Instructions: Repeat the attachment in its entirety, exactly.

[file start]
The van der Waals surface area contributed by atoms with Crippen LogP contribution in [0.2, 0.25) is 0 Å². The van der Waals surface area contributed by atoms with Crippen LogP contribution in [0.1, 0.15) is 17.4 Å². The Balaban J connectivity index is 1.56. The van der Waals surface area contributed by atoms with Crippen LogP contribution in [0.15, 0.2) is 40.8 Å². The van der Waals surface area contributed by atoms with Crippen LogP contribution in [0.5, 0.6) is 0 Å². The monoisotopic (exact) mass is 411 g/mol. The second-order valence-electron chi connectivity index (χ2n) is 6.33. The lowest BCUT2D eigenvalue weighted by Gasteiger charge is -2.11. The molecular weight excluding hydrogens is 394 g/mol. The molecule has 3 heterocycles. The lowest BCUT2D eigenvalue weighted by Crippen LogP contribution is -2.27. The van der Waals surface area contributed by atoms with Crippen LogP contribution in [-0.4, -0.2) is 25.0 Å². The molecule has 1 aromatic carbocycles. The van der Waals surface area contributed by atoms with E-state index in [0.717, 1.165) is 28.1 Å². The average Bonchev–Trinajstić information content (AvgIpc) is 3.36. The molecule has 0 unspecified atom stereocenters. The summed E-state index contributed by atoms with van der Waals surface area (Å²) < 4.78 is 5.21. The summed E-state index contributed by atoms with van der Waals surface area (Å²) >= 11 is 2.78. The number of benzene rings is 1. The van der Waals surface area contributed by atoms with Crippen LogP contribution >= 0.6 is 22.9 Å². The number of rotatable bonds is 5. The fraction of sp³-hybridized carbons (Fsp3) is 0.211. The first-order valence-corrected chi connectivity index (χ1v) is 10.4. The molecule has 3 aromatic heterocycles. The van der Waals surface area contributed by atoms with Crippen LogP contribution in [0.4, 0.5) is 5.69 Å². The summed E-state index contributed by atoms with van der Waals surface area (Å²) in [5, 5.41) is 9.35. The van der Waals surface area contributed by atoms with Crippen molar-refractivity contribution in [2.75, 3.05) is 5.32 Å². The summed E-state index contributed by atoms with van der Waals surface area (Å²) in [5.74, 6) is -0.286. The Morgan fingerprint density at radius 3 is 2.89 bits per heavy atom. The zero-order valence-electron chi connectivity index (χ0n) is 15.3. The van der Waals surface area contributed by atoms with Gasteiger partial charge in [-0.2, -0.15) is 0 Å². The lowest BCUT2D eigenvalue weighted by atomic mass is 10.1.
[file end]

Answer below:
The van der Waals surface area contributed by atoms with Crippen LogP contribution in [0.2, 0.25) is 0 Å². The van der Waals surface area contributed by atoms with Crippen LogP contribution in [0.1, 0.15) is 17.4 Å². The Balaban J connectivity index is 1.56. The van der Waals surface area contributed by atoms with Crippen LogP contribution in [0.15, 0.2) is 40.8 Å². The van der Waals surface area contributed by atoms with Crippen LogP contribution in [0.5, 0.6) is 0 Å². The monoisotopic (exact) mass is 411 g/mol. The second-order valence-electron chi connectivity index (χ2n) is 6.33. The lowest BCUT2D eigenvalue weighted by Gasteiger charge is -2.11. The molecular weight excluding hydrogens is 394 g/mol. The molecule has 3 heterocycles. The lowest BCUT2D eigenvalue weighted by Crippen LogP contribution is -2.27. The van der Waals surface area contributed by atoms with Crippen LogP contribution in [-0.4, -0.2) is 25.0 Å². The molecule has 1 aromatic carbocycles. The van der Waals surface area contributed by atoms with E-state index in [0.717, 1.165) is 28.1 Å². The average Bonchev–Trinajstić information content (AvgIpc) is 3.36. The molecule has 0 unspecified atom stereocenters. The summed E-state index contributed by atoms with van der Waals surface area (Å²) < 4.78 is 5.21. The summed E-state index contributed by atoms with van der Waals surface area (Å²) >= 11 is 2.78. The number of benzene rings is 1. The van der Waals surface area contributed by atoms with Crippen LogP contribution >= 0.6 is 22.9 Å². The number of rotatable bonds is 5. The fraction of sp³-hybridized carbons (Fsp3) is 0.211. The first-order valence-corrected chi connectivity index (χ1v) is 10.4. The molecule has 3 aromatic heterocycles. The van der Waals surface area contributed by atoms with Crippen LogP contribution in [0.4, 0.5) is 5.69 Å². The summed E-state index contributed by atoms with van der Waals surface area (Å²) in [5, 5.41) is 9.35. The van der Waals surface area contributed by atoms with Crippen molar-refractivity contribution in [2.75, 3.05) is 5.32 Å². The summed E-state index contributed by atoms with van der Waals surface area (Å²) in [5.74, 6) is -0.286. The Morgan fingerprint density at radius 3 is 2.89 bits per heavy atom. The zero-order valence-electron chi connectivity index (χ0n) is 15.3. The van der Waals surface area contributed by atoms with Gasteiger partial charge in [-0.2, -0.15) is 0 Å². The lowest BCUT2D eigenvalue weighted by atomic mass is 10.1.